University of Texas at Austin
Ann Cvetkovich is Ellen Clayton Garwood Centennial Professor of English and Professor of Women’s and Gender Studies at the University of Texas at Austin. She is the author of Mixed Feelings: Feminism, Mass Culture, and Victorian Sensationalism (Rutgers University Press, 1992); An Archive of Feelings: Trauma, Sexuality, and Lesbian Public Cultures (Duke University Press, 2003); and Depression: A Public Feeling (Duke University Press, 2012). She co-edited (with Ann Pellegrini) “Public Sentiments,” a special issue of The Scholar and Feminist Online, and (with Janet Staiger and Ann Reynolds) Political Emotions (Routledge, 2010). She has been coeditor, with Annamarie Jagose, of GLQ: A Journal of Lesbian and Gay Studies. She is writing a book about the current state of LGBTQ archives and the creative use of them by artists to produce counterarchives and interventions in public history. For additional info, see www.anncvetkovich.com.
“The Bibliographic Altar and the Archive of Feelings”
Elizabeth H. Monrad Professor of Christian Studies
Harvard Divinity School
Amy Hollywood is Elizabeth H. Monrad Professor of Christian Studies at Harvard Divinity School. She is the author of The Soul as Virgin Wife: Mechthild of Magdeburg, Marguerite Porete, and Meister Eckhart (University of Notre Dame Press, 1995), which received the Otto Grundler Prize for the best book in medieval studies from the International Congress of Medieval Studies; Sensible Ecstasy: Mysticism, Sexual Difference, and the Demands of History (University of Chicago Press, 2002); and, forthcoming from Columbia University Press, Acute Melancholia and Other Essays. She is also the co-editor, with Patricia Beckman, of The Cambridge Companion to Christian Mysticism (2012). Professor Hollywood is currently exploring the place of the mystical, often redescribed as enthusiasm, within modern philosophy, theology, and poetry.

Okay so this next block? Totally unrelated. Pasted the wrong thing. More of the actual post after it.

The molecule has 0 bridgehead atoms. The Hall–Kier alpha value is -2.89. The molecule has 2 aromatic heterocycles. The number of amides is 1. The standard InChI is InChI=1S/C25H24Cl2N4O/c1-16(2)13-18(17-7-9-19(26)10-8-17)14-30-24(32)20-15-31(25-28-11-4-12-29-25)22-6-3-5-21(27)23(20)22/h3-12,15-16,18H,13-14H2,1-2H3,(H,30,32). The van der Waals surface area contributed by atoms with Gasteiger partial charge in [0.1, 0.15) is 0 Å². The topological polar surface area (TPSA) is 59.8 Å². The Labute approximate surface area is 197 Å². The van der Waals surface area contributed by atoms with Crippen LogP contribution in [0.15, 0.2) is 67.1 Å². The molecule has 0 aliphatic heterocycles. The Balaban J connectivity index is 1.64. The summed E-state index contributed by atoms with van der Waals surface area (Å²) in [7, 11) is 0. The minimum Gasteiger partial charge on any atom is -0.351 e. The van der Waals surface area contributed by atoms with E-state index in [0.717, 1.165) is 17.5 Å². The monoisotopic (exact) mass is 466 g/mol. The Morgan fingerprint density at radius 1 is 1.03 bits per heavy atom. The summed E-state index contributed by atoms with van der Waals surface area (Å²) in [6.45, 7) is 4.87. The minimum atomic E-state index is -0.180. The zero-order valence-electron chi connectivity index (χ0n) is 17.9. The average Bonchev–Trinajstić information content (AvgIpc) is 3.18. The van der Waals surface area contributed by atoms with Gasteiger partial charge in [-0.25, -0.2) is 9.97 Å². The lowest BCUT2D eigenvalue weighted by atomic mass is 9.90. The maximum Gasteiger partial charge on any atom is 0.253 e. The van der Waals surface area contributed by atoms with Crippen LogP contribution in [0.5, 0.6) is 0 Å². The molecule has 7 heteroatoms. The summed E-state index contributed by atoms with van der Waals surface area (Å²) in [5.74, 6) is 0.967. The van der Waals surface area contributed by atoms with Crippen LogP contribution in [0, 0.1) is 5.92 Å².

“Feeling Dead, Dead Feeling”
Associate Professor of Systematic Theology
Garrett-Evangelical Theological Seminary
W. Anne Joh is Associate Professor of Theology at Garrett Evangelical Theological Seminary and affiliate faculty in Asian American Studies at Northwestern University. Joh’s areas of research interests are at the intersection of critical theories on race, gender, trauma, affect, postcolonialism and militarism in relation to transpacific Asian America. She is the author of Heart of the Cross: A Postcolonial Christology (Westminster John Knox Press, 2006) as well as chapters in edited volumes. Forthcoming are Terror, Trauma and Loss: A Postcolonial Theology of Hope, and a co-edited volume, Critical Theology against U.S. Militarism in Asia: Decolonization and Deimperialism, forthcoming in 2016 from Palgrave.